On Tuesday, the New York State legislature passed a bill aimed at shielding pregnant women from workplace discrimination, which the governor has said he will sign. The new law will require employers to give pregnant workers accommodations so they can stay on the job unless the employer can show it would create an undue hardship. Those changes can be as small as a stool to sit on or more frequent bathroom breaks, and can also include light duty for women with lifting restrictions or other work transfers. Across the country, an estimated quarter million women are denied these requests every year, which means they often end up pushed onto unpaid leave, fired, or experience health complications including miscarriage. Many more women donâ€™t even ask for accommodations because they fear retaliation.
Existing laws, the Pregnancy Discrimination Act and Americans with Disabilities Act, should in theory protect pregnant women from discrimination. And in fact, the Supreme Court recently ruled in favor of Peggy Young, a woman suing UPS over its refusal to give her light duty when she became pregnant. That ruling helps bolsters women who need accommodations, but its impact is likely to be limited. â€śTo get an accommodation under the Supreme Courtâ€™s standard in Young v. UPS, pregnant workers must navigate a long, convoluted, and costly process to prove discrimination,â€ť Dina Bakst, co-president of advocacy group of A Better Balance, told ThinkProgress. â€śMost women simply donâ€™t have the luxury of time or the resources to make that happen.â€ť
Instead, laws like New Yorkâ€™s make things clear from the outset, before women are pushed onto leave or fired. Women â€śjust need clear law when they ask for a minor adjustment at work so they can stay healthy for a few months,â€ť Bakst explained. More and more women will need these adjustments, as the share of first-time mothers working while pregnant has shot up from less than half in 1960 to two-thirds today, and 80 percent keep working into their last month.
New Yorkâ€™s new law could come to the aid of women like Betzaida Cruz Cardona, who lives in Henrietta, New York and is suing Savers, her former employer, for firing her from her cashier job hours after she handed in a doctorâ€™s note stipulating she couldnâ€™t lift more than 25 pounds even though she was never required to do so. She says she has since become homeless. While she argues that the company violated existing federal law, things could have been easier if she lived in New York City, which already has a Pregnant Worker Fairness Act on the books that would have made it clear that her employer had to accommodate her needs.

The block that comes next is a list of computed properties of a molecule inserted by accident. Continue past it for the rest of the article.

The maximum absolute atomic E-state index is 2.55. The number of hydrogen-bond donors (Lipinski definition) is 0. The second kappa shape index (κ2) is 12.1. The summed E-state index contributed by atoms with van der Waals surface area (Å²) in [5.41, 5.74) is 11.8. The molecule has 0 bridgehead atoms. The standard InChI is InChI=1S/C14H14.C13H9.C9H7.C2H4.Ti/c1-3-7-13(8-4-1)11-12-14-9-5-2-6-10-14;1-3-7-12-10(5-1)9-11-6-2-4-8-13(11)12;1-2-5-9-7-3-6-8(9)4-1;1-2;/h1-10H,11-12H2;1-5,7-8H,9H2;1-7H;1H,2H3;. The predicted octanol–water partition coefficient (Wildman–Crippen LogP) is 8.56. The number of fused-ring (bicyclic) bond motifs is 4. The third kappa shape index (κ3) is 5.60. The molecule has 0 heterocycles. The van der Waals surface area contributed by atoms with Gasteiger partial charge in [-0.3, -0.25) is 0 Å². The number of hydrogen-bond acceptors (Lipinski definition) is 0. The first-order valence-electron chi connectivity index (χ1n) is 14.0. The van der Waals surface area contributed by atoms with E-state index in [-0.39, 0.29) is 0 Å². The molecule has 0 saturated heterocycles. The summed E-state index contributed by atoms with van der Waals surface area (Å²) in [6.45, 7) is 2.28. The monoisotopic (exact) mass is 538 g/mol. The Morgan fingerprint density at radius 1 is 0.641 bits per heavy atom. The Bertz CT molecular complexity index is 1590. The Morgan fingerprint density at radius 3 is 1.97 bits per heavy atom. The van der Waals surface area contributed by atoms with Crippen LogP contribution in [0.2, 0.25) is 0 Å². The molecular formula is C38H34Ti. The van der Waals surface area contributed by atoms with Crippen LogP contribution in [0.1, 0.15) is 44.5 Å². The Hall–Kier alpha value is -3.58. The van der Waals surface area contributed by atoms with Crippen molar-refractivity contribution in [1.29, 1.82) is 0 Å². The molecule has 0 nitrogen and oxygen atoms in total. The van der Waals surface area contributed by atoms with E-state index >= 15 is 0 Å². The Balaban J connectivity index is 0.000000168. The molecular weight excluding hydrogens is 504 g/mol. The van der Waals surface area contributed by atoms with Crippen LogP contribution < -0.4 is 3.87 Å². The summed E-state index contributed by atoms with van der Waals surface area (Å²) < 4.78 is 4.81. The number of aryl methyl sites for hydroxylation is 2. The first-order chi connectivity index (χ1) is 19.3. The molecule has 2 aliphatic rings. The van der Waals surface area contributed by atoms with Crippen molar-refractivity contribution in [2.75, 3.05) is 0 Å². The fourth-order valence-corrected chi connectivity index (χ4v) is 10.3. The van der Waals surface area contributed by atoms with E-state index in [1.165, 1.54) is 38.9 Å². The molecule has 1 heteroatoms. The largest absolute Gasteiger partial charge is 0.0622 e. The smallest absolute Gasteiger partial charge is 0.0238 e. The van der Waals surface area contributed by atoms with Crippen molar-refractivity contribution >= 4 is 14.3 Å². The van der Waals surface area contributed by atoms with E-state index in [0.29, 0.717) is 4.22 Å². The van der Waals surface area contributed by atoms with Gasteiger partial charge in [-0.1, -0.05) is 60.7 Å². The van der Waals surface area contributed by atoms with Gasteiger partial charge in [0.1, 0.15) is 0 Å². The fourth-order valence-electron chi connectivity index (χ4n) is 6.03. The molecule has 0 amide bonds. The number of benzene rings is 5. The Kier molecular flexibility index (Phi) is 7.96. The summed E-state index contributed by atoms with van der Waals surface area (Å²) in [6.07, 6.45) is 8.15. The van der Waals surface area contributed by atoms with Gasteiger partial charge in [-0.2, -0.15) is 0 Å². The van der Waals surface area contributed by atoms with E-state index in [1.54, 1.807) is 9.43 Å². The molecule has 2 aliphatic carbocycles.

Eleven other states have also implemented laws requiring reasonable accommodations for pregnant employees. A federal bill that would cover all women has been introduced in Congress multiple times, but it has yet to advance.
This blog originally appeared on ThinkProgress.org on May 6, 2015. Reprinted with permission.
About the Author: The author’s name is Bryce Covert. Bryce Covert is the Economic Policy Editor for ThinkProgress. She was previously editor of the Roosevelt Instituteâ€™s Next New Deal blog and a senior communications officer. She is also a contributor for The Nation and was previously a contributor for ForbesWoman. Her writing has appeared on The New York Times, The New York Daily News, The Nation, The Atlantic, The American Prospect, and others. She is also a board member of WAM!NYC, the New York Chapter of Women, Action & the Media.